Building on solid technical skills and a proficient design process, MFA candidates in Textiles engage in individual research to develop a personal vision and an understanding of design as an expression of a continually evolving culture. The program focuses on the woven, knit and print design of fabrics used for apparel and interior design applications. Geared towards those who have a background in textiles, along with experience in visual studies from an undergraduate program or professional practice, it helps students to broaden and sharpen their skills, hone their artistic identity and become well versed in the technical and creative potential of their chosen medium and its context. The program also emphasizes studies in drawing and color - along with participation in graduate seminars - as a means of building analytical and critical thinking skills.
Graduates are prepared to:
• implement the design process through the framing of content and context
• articulate the purpose and context for a finished work and how these may inform decisions in the process of creating it
• recognize the potential of textile materials, techniques and processes to articulate ambitious ideas
• display analytical and critical thinking/reasoning skills to support the development of one's work, as well as the work of others, and in order to engage in rigorous discourse related to historical and contemporary issues that influence the art and design fields
• exhibit strong visual and material competency, including an understanding of color, pattern, structure and materiality as they relate to the creation of two- and three-dimensional work
• demonstrate excellence in craftsmanship by creating wovens, knits and other material forms that are well considered, made and resolved
• demonstrate confidence and proficiency in the field, with emphasis on advanced equipment and processes
• become acquainted with scales of manufacturing and distribution
• recognize environmental/sustainability and social concerns related to textile processes and manufacturing
• articulate their role as designers in the field while demonstrating broad historical and theoretical awareness of textiles and its larger cultural and economic contexts, along with how it intersects with other disciplines
• explain the current field in the context of art, architecture, design and technology
• identify where the work will sit in the world
Textiles majors at RISD form a strong and supportive community, with approximately a dozen graduate students working together in various studios with more than 80 undergraduates and interacting with RISD's other 400-plus master's degree candidates. Faculty bring a wide range of professional expertise to working closely with graduate students to help each individual push his or her own capabilities and develop a strong, confident vision and direction for future work in the field.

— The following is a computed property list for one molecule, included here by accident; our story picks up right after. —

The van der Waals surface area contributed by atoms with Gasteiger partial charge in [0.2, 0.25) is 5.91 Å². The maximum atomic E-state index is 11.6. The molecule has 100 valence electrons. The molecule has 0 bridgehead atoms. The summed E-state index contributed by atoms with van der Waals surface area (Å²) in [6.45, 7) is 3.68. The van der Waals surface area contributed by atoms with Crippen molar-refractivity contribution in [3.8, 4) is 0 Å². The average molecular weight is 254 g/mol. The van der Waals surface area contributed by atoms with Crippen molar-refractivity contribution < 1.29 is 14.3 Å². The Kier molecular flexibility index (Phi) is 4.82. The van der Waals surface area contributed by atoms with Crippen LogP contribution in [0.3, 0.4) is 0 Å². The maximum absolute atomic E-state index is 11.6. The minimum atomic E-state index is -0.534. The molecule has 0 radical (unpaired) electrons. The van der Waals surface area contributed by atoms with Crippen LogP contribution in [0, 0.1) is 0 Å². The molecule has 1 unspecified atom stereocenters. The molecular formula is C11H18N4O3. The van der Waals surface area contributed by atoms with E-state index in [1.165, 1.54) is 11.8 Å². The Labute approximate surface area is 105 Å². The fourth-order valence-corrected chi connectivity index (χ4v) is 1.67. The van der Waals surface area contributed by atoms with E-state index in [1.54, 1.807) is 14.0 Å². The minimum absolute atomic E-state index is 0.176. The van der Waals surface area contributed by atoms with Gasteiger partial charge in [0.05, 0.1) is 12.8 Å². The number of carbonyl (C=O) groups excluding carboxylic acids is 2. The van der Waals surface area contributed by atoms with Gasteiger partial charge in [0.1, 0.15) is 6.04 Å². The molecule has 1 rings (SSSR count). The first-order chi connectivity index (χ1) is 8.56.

Graduate students work closely with RISD's accomplished faculty, whose professional expertise ranges from digital technology to complex woven structures, including jacquard weaving. Vital connections to the profession are maintained through a required internship, seminar speakers, field trips, visiting critics and communications with experts in the field. Specialized facilities, high-end looms and professional software accommodate advanced work, while valuable resources outside the department include an outstanding textiles collection in the RISD Museum of Art and inspiring textiles resource materials in the Fleet Library at RISD.
Suruchi Kabra MFA 2013
Maggie Barber MFA 2013
Katey Crews MFA 2012
Claire Schipke MFA 2014
Chase Taylor MFA 2013
Agustina Bello MFA 2013
"It's important that all MFA candidates in Textiles have a basic understanding of the medium, a strong visual vocabulary and exceptional motivation to undertake a rigorous program. Beyond that, however, you'll learn whatever you don't already know about various looms, designing digitally and operating advanced equipment."
The first year of the MFA program focuses on enriching students’ creative background and expanding their skills, including the use of digital technology in design. The second year allows for more individual exploration of weaving, knitting or surface design, with the final semester culminating in a thesis project that entails both studio work and writing.
In the final semester, MFA candidates focus on creating a comprehensive body of work under the guidance of a thesis committee. All graduate students produce a written thesis and participate in the RISD Graduate Thesis Exhibition, a large-scale public show held annually.
Apparel DesignArchitectureCeramicsDigital + MediaExperimental and Foundation StudiesFilm/Animation/VideoFurniture DesignGlassGraphic DesignHistory of Art + Visual CultureHistory, Philosophy + the Social SciencesIllustrationIndustrial DesignInterior ArchitectureJewelry + MetalsmithingLandscape ArchitectureLiterary Arts + StudiesPaintingPhotographyPrintmakingSculptureTeaching + Learning in Art + DesignTextiles